Yaichi’s twin brother, and the husband of Mike Flanagan. Ryōji came out to his brother as a teenager, though Yaichi’s discomfort over his homosexuality led to the fracturing of their relationship and eventual estrangement. As the series opens, it has been ten years since Ryōji last spoke to Yaichi before leaving Japan for Canada, and one month since his death in an unspecified accident. Ryōji previously promised to Mike that they would one day visit Japan, so that he could introduce Mike and Yaichi and mend his relationship with his brother. Ryōji’s inability to fulfill that promise prior to his death prompts Mike’s trip to Japan.
Yuki Shinohara (篠原 結姫)
Kana's schoolmate. Yaichi calls her an omasesan – a child who acts like an adult – due to her maturity in understanding Mike's sexuality. Her mother initially forbids Yuki from seeing Mike, believing him to be a negative influence.
Tomoya Ogawa (小川 知哉)
Kana's schoolmate. He has neither knowledge of, nor interest in, Mike's sexuality.
Kazuya Ogawa (小川 一哉)
Tomoya's closeted older brother, who becomes friends with Mike after coming out to him.
Katō (加藤) or Katoyan (カトヤン)
Ryōji’s friend from high school. He reveals to Mike that he is gay, and that while he had a platonic friendship with Ryōji based on their shared sexuality, he secretly harbored unrequited romantic feelings for him. Katō is closeted, and tells Mike that he intends to never come out.
Mr. Yokoyama (横山先生)
Kana’s homeroom teacher.

Media[edit]

Manga[edit]

My Brother's Husband was serialized in Futabasha's seinen manga magazine Monthly Action from November 2014 to May 2017, and later published as four tankōbon. An English-language translation by Anne Ishii was released as two omnibus editions, published by Pantheon Books in North America[3] and Blackfriars in the United Kingdom.[4] A French-language translation was licensed in France by Delcourt, under its Akata label.[5]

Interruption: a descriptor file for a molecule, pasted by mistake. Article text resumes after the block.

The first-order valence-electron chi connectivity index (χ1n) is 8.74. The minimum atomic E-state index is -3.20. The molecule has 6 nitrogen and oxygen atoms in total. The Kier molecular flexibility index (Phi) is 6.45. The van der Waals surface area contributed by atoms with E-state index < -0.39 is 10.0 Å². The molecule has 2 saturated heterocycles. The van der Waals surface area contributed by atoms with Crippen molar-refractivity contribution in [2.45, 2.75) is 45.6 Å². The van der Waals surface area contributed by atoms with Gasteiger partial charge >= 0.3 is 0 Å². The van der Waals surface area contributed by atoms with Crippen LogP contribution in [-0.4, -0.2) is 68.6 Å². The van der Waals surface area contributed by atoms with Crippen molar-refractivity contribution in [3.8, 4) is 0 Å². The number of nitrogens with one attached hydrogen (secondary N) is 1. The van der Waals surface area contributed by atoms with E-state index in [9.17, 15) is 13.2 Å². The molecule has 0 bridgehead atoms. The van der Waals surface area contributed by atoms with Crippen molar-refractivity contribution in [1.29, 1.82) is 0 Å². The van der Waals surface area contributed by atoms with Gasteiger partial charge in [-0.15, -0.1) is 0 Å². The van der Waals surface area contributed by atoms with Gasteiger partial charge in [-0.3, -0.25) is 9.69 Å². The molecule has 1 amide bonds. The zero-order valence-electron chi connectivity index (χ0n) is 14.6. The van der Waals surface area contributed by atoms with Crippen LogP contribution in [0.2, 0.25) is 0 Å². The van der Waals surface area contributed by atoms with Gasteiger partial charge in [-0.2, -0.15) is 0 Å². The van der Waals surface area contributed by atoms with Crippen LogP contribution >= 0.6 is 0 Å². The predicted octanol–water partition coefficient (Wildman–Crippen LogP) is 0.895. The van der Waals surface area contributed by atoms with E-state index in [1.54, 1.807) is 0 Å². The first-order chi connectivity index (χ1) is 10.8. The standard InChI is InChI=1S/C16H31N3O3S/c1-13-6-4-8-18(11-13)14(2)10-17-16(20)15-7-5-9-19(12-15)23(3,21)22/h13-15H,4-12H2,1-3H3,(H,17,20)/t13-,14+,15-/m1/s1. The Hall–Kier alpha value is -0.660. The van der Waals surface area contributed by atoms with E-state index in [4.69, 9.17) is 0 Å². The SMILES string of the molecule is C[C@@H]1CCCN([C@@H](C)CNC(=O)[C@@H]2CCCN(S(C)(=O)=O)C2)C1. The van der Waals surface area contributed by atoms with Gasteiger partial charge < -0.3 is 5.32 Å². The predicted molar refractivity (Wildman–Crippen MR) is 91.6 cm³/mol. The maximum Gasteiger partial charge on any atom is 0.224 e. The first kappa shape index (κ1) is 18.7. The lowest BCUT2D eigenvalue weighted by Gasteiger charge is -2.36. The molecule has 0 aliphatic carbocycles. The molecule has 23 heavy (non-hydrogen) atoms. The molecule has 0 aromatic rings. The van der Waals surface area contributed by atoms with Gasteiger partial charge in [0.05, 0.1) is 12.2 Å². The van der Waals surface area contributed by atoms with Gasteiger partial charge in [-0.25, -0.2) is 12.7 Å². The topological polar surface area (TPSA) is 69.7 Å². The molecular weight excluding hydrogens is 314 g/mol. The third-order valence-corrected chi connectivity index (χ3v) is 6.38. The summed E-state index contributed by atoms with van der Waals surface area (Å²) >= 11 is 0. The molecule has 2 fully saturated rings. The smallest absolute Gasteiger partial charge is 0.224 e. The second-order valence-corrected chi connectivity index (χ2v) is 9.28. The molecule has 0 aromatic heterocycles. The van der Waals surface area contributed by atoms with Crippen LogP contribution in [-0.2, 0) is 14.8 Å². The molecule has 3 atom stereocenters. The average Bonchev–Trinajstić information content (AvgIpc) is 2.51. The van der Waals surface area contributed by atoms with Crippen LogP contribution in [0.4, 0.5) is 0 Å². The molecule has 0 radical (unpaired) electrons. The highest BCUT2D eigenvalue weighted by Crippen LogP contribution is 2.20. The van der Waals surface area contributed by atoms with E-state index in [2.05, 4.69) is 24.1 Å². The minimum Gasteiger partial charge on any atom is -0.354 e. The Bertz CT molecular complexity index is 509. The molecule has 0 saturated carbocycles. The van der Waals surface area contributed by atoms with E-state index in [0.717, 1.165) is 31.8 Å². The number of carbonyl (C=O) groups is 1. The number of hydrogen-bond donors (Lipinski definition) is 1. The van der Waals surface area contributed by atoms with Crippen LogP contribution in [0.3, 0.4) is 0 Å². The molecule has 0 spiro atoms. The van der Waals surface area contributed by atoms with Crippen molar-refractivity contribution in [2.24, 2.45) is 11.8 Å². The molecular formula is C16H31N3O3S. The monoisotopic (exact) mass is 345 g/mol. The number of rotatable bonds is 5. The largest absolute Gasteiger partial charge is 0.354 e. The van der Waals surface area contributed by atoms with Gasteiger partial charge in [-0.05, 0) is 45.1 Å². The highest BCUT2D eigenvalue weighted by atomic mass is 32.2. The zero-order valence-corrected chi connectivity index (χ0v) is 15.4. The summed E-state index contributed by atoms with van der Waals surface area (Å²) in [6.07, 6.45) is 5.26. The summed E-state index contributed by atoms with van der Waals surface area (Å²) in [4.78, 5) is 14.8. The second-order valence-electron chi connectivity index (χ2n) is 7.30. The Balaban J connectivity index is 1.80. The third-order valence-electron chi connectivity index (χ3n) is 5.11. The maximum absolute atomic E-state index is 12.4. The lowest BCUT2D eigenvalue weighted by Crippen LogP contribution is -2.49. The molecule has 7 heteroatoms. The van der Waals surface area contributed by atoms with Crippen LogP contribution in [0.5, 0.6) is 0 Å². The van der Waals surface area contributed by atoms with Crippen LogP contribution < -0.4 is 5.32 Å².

No.Japanese release dateJapanese ISBNEnglish release dateEnglish ISBN
1 May 5, 2015[6]ISBN 978-4575846256May 2, 2017[7]ISBN 978-1101871515
2 January 12, 2016[8]ISBN 978-4575847413May 2, 2017ISBN 978-1101871515
3 October 12, 2016[9]ISBN 978-4575848632September 18, 2018[10]ISBN 978-1101871539
4 July 12, 2017[11]ISBN 978-4575850055September 18, 2018ISBN 978-1101871539

Live-action television drama[edit]

My Brother's Husband
My Brother's Husband NHK.jpg
Promotional poster
Otōto no Otto (弟の夫)
Genre Drama
Developed by NHK
Screenplay by Yukihiro Toda
Story by Gengoroh Tagame
Directed by Teruyuki Yoshida
Yukihiro Toda
Starring Ryuta Sato
Baruto Kaito
Yuri Nakamura
Maharu Nemoto
Country of origin Japan
No. of episodes 3
Production
Executive producer(s) Yuzo Idezumi
Susaki Dake
Naoya Otani
Producer(s) Keiko Ogata
Production location(s) Japan
Release
Original release March 4 (2018-03-04) – March 18, 2018 (2018-03-18)
External links
Production website

A three-episode live-action adaptation of My Brother's Husband was announced in December 2017, and aired in March 2018. The series, which was directed by Teruyuki Yoshida and Yukihiro Toda, starred Ryuta Sato as Yaichi and Baruto Kaito as Mike, aired on NHK BS Premium.[12][13]

No. Episode title Director Writer Original air date English air date Refs.
1"First"
"Daiichikai" (第一回)
Teruyuki YoshidaYukihiro Toda4 March 2018[12][13][14]
2"Second"
"Dainikai" (第二回)
Teruyuki YoshidaYukihiro Toda11 March 2018[15]
3"Final"
"Saishūkai" (最終回)
Teruyuki YoshidaYukihiro Toda18 March 2018[16]

Reception[edit]

Critical response[edit]

A photo of Gengoroh Tagame
Gengoroh Tagame, author of My Brother's Husband.

James Yeh of Vice commented on how the series deals with the issue of gay marriage, which in Japan is illegal, and wrote that Tagame's artwork, writing and muscular male characters make My Brother's Husband "a beautiful, stirring, and deeply human work".[17]

Rachel Cooke wrote in The Guardian wrote that "Not only is it very touching; it’s also, for the non-Japanese reader, unexpectedly fascinating."[18]

Charles Pulliam-Moore, writing for io9, commented on how the manga deals with homophobia in modern-day Japan, saying that, "My Brother's Husband gently alludes to the sort of small, everyday aspects of homophobia that ultimately drove Yaichi's brother to leave" and that: "The message the Tagame's trying to get across—that quiet, subtle bigotry can be just as harmful as loud, bombastic bigotry—isn't always an easy one to process. Tagame understands that and hopefully, as the rest of the book unfolds, readers will too."[2]